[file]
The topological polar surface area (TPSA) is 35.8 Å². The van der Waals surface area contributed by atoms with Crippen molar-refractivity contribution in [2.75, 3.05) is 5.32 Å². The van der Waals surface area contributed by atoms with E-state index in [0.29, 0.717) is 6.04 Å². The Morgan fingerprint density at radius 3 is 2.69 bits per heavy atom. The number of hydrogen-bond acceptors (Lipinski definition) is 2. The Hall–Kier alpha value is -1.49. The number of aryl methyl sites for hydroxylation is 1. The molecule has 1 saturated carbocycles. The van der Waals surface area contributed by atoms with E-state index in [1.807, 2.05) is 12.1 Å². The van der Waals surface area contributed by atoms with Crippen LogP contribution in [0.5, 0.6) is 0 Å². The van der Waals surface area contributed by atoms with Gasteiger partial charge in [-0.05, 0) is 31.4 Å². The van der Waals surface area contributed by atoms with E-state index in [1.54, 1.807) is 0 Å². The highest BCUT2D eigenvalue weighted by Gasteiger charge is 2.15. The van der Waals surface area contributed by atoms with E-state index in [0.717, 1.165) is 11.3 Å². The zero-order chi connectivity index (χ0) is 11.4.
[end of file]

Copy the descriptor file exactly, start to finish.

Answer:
The topological polar surface area (TPSA) is 35.8 Å². The van der Waals surface area contributed by atoms with Crippen molar-refractivity contribution in [2.75, 3.05) is 5.32 Å². The van der Waals surface area contributed by atoms with E-state index in [0.29, 0.717) is 6.04 Å². The Morgan fingerprint density at radius 3 is 2.69 bits per heavy atom. The number of hydrogen-bond acceptors (Lipinski definition) is 2. The Hall–Kier alpha value is -1.49. The number of aryl methyl sites for hydroxylation is 1. The molecule has 1 saturated carbocycles. The van der Waals surface area contributed by atoms with E-state index in [1.807, 2.05) is 12.1 Å². The van der Waals surface area contributed by atoms with Crippen LogP contribution in [0.5, 0.6) is 0 Å². The van der Waals surface area contributed by atoms with Gasteiger partial charge in [-0.05, 0) is 31.4 Å². The van der Waals surface area contributed by atoms with E-state index in [1.54, 1.807) is 0 Å². The highest BCUT2D eigenvalue weighted by Gasteiger charge is 2.15. The van der Waals surface area contributed by atoms with E-state index in [0.717, 1.165) is 11.3 Å². The zero-order chi connectivity index (χ0) is 11.4.